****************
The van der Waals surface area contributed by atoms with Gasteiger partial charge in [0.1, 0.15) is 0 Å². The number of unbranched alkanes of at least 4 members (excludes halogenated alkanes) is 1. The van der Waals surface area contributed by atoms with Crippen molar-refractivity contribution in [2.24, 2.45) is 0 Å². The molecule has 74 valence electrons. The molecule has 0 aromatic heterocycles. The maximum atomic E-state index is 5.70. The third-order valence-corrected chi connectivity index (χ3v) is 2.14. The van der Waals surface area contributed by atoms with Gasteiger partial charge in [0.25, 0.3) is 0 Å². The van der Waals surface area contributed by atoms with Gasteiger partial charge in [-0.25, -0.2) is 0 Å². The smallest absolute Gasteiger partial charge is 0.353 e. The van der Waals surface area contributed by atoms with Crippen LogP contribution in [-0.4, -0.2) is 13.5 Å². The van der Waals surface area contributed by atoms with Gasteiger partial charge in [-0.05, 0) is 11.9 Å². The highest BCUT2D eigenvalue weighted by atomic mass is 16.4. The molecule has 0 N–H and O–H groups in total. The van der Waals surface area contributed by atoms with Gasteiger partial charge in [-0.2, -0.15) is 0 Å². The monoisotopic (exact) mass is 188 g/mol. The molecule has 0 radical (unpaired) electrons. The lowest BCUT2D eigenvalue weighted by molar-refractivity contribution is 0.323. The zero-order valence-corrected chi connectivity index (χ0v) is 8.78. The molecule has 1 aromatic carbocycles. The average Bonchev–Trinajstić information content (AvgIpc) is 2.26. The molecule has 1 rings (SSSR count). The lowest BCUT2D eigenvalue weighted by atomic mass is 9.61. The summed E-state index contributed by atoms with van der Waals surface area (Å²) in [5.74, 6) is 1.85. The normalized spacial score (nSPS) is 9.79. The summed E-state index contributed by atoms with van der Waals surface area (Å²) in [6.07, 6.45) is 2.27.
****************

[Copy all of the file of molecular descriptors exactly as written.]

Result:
The van der Waals surface area contributed by atoms with Gasteiger partial charge in [0.1, 0.15) is 0 Å². The number of unbranched alkanes of at least 4 members (excludes halogenated alkanes) is 1. The van der Waals surface area contributed by atoms with Crippen molar-refractivity contribution in [2.24, 2.45) is 0 Å². The molecule has 74 valence electrons. The molecule has 0 aromatic heterocycles. The maximum atomic E-state index is 5.70. The third-order valence-corrected chi connectivity index (χ3v) is 2.14. The van der Waals surface area contributed by atoms with Gasteiger partial charge in [0.25, 0.3) is 0 Å². The van der Waals surface area contributed by atoms with Gasteiger partial charge in [-0.25, -0.2) is 0 Å². The smallest absolute Gasteiger partial charge is 0.353 e. The van der Waals surface area contributed by atoms with Crippen LogP contribution in [-0.4, -0.2) is 13.5 Å². The van der Waals surface area contributed by atoms with Gasteiger partial charge in [-0.05, 0) is 11.9 Å². The highest BCUT2D eigenvalue weighted by atomic mass is 16.4. The molecule has 0 N–H and O–H groups in total. The van der Waals surface area contributed by atoms with Gasteiger partial charge in [-0.2, -0.15) is 0 Å². The monoisotopic (exact) mass is 188 g/mol. The molecule has 0 radical (unpaired) electrons. The lowest BCUT2D eigenvalue weighted by molar-refractivity contribution is 0.323. The zero-order valence-corrected chi connectivity index (χ0v) is 8.78. The molecule has 1 aromatic carbocycles. The average Bonchev–Trinajstić information content (AvgIpc) is 2.26. The molecule has 1 rings (SSSR count). The lowest BCUT2D eigenvalue weighted by atomic mass is 9.61. The summed E-state index contributed by atoms with van der Waals surface area (Å²) in [5.74, 6) is 1.85. The normalized spacial score (nSPS) is 9.79. The summed E-state index contributed by atoms with van der Waals surface area (Å²) in [6.07, 6.45) is 2.27.